A Harvard University professor who subjected Jewish students to "anti-Israel and anti-Semitic" discrimination has not faced any sanctions or disciplinary action more than four months after his actions were brought to light, according to an advocacy group that is threatening legal action against the school.
Marshall Ganz, a senior lecturer at the college’s Kennedy School, who told a group of Jewish students that the words "Jews" and "democracy" cannot be applied to Israel and organized a "Palestinian solidarity" discussion during class, has yet to face discipline from Harvard’s leadership.
Harvard launched an independent inquiry into the incident—detailed in a complaint published by the Louis. D. Brandeis Center for Human Rights Under Law—and found he had "subjected the students to anti-Israel and anti-Semitic bias and discrimination on the basis of their identities as Jewish Israelis." The Brandeis Center is threatening legal action against the Ivy League school, alleging it is sweeping a previously undisclosed instance of anti-Semitic bias under the rug as Jewish students on campus face a barrage of hate.
Harvard has seen a massive spike in anti-Semitic incidents in the wake of Hamas’s unprecedented October 7 slaughter of more than 1,400 Israelis, with the school generating frontpage headlines for hosting pro-Palestinian rallies that have included backing for Hamas and allegations Israel is to blame for the terror attack. Harvard's leadership has come under fire for failing to denounce such anti-Israel activity, with alumni slamming the school for "dangerous anti-Semitism." Jewish students on campus have been marginalized as a result, with fears mounting that the campus is no longer safe for Israel’s supporters.
While the latest incident took place earlier this year, when Ganz allegedly discriminated against several Jewish-Israeli students in his class, the Brandeis Center argues that Harvard’s effort to keep the matter quiet indicates the school’s leadership is not interested in addressing anti-Semitism on campus.
"This failure, on top of other failures of leadership, have set the stage for the worsening climate that we have seen for Jewish Harvard students since [Oct. 7]," the watchdog group wrote. "Harvard’s failure to speak out against anti-Semitism masked as anti-Zionism has only emboldened the student groups who are now celebrating Hamas’ atrocities. The silence needs to end."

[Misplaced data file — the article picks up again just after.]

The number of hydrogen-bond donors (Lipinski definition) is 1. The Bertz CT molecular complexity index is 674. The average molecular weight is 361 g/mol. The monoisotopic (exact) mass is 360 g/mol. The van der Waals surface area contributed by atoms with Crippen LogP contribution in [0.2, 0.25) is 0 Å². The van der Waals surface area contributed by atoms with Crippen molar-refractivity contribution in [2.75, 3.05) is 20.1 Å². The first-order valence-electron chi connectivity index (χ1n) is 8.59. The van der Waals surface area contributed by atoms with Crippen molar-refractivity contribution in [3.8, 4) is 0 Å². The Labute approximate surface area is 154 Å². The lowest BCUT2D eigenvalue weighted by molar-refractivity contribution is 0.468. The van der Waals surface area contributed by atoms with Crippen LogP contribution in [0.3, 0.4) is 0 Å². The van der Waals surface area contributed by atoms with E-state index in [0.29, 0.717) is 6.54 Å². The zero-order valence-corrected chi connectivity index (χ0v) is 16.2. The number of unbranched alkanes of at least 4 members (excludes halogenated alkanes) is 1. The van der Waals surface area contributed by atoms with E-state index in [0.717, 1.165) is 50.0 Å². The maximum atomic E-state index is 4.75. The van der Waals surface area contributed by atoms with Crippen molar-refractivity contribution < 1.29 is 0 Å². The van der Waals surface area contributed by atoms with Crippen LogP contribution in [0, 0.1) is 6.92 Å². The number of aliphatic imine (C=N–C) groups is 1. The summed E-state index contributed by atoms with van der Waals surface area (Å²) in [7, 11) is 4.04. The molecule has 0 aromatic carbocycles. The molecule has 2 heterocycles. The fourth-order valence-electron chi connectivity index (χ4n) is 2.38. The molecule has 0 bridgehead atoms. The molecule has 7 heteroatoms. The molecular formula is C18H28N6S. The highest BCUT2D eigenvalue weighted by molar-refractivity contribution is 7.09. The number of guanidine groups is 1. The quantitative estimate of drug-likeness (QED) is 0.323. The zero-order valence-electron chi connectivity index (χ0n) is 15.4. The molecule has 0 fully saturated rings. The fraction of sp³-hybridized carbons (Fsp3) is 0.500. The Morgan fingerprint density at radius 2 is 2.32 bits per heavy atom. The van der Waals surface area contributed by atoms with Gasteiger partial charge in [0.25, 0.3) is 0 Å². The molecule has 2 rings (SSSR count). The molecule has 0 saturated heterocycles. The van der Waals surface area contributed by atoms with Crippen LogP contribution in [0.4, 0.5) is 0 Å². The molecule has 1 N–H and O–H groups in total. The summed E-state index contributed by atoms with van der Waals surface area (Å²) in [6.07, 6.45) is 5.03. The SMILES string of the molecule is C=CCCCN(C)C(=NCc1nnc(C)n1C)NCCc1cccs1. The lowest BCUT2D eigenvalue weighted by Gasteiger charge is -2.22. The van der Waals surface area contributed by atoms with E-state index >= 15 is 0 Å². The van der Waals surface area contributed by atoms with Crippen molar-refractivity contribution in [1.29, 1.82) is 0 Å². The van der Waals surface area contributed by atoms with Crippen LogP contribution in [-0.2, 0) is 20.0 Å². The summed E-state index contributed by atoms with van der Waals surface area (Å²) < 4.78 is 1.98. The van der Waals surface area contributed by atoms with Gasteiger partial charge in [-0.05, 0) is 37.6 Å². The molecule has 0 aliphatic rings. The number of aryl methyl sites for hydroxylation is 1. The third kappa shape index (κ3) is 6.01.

According to the complaint, Ganz pressured three Jewish-Israeli students in his class to abandon a project examining "Israel’s liberal and Jewish democracy," arguing that the words "Jewish" and "democracy" cannot be applied to Israel.
Professor Ganz dismissed their project as "illegitimate," and "demanded they change it, and subjected them to anti-Israel and anti-Semitic bias and discrimination when they refused," according to the Brandeis Center, which represents students in cases where their civil rights have been violated.
Ganz, the complaint alleges, went on to say the phrase "‘creates an unsafe space’ and compared their use of the words ‘Jewish State’ to a student trying to characterize America as a country led by ‘white supremacy.’"
The professor allegedly threatened "consequences" for the students if they moved forward with the project and repeatedly pressured them to eradicate all mention of a "Jewish democracy."
These efforts, which took place over several months earlier this year, are "blatantly anti-Semitic, demeaning the Israeli students both as Israelis and as Jews, and denying the Jewish people’s right to self-determination," according to the complaint, which was originally filed in late March and not made public until today.
The students moved forward with their original project plan, prompting Ganz to organize a "Palestinian solidarity" discussion on the final day of class.
"Being fully aware that the topic would generate strong anti-Israel sentiment in the class, Professor Ganz directed two of the [teaching fellows] to teach a lesson on how to recruit support for Palestinians that included blaming Israelis for the Palestinians’ plight," the complaint alleges.
Harvard launched an independent third-party probe into the matter, which determined that Ganz "silenced the speech of the Jewish Israeli students about a topic he viewed as illegitimate, treated the students differently and denigrated them on the basis of their Israeli national origin and Jewish ethnicity and ancestry, and prioritized others’ concerns over the Israeli students."
Four months later, Harvard has not taken any punitive action against Ganz, who was recently celebrated by the school’s Harvard Gazette as a civil rights pioneer.
"Harvard leadership has allowed its campus to run amuck with anti-Semitism for far too long," Kenneth Marcus, the Brandeis Center’s founder and chairman, said in a statement. "This outrageous, irresponsible, and illegal failure of Harvard’s administration to address even undisputed anti-Semitism has paved the way for the problems they are now facing."